ACTION PLAN Urgent Irish hospital strike warning as patients face severe disruption over medical scientists’ action
The HSE has warned hospital patients of disruptions and delays tomorrow due to a medical scientist strike.
HSE chiefs say Wednesday’s strike will cancel procedures and medical appointments nationwide.
Tomorrow, 8 am-8 pm, routine GP testing will be suspended.
The HSE warned that while some services will continue, “patients will face widespread disruption.”
HSE says emergency departments are already feeling the impact of this action.
HSE officials said GPs can’t send routine lab tests to hospitals and must refer patients to ERs.
“This is delaying care for non-urgent patients, and delays are expected tomorrow.”
The HSE has urged patients not to call hospitals to cancel appointments due to the uncertain situation.
The HSE has promised to reschedule appointments quickly.
The Medical Laboratory Scientists Association represents nearly 2,000 medical scientists.
They are taking action to address 20% of unfilled medical scientist posts, increased responsibility/workload, and “longstanding pay and career development issues.”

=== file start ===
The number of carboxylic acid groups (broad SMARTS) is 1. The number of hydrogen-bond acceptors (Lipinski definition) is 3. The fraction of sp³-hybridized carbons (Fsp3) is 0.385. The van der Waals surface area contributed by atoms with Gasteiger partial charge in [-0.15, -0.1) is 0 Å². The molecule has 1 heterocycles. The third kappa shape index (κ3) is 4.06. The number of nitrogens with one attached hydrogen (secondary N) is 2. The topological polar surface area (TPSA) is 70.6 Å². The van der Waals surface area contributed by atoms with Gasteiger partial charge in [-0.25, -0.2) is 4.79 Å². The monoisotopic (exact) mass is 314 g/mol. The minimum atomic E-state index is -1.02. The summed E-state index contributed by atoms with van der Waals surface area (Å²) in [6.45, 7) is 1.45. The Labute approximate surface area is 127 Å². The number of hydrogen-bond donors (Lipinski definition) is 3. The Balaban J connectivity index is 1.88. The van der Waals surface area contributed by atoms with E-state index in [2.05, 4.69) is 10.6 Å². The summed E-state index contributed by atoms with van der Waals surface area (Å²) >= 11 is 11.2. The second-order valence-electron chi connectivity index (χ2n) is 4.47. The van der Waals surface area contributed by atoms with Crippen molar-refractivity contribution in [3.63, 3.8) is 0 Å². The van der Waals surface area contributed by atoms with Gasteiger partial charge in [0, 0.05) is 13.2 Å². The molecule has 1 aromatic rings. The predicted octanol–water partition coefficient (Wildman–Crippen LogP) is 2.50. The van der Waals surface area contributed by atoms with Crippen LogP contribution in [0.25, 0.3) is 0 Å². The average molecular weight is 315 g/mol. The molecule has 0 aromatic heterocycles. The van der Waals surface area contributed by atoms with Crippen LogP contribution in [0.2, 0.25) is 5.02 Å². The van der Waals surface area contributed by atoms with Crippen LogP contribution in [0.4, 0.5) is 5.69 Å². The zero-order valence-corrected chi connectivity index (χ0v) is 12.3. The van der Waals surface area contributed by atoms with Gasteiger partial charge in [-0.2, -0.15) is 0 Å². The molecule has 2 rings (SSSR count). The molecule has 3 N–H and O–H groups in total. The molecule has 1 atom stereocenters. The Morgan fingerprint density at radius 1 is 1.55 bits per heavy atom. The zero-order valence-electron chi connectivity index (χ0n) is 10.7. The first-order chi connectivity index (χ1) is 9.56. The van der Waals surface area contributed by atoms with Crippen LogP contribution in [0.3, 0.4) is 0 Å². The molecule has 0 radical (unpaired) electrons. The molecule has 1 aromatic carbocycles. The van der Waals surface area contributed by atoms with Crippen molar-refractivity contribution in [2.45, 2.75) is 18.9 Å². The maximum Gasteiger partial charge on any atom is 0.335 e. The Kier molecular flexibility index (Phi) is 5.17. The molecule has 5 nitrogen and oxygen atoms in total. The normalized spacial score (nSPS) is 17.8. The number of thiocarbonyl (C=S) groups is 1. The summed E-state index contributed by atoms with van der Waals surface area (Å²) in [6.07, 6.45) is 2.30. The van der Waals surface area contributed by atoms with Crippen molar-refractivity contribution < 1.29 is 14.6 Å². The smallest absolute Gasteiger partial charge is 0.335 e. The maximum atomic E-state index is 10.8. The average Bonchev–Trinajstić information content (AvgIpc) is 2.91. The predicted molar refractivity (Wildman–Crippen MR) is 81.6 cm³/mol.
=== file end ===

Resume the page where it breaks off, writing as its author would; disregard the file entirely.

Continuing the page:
The MLSA said they made “every effort” to avoid disrupting patients’ appointments and procedures, but were “left with no alternative.”
There had been many failed talks with HSE, the Department of Health and Public Expenditure and Reform, and the Public Service Agreement Group.
98% of the MLSA’s 2,000 members voted to strike in November.
If no progress is made, more strikes are planned for May 24 and 25.
May 31, June 1, and June 2 will be action days.
Mr. Casey said the MLSA wants meaningful talks with the HSE and Department of Health.
He added that the MLSA’s issues have been long-standing and the MLSA has tried to resolve them.
MLSA says medical scientists do the same work as hospital lab colleagues but are paid 8% less.
Casey said the MLSA has been fighting for pay and career parity with clinical biochemists since 2001.
Despite the confusion, the HSE is working with the MLSA to make arrangements for tomorrow so they can provide a “limited range of services safely.”
There will be a priority for the sickest and most urgent patients, while dialysis and some cancer services will continue.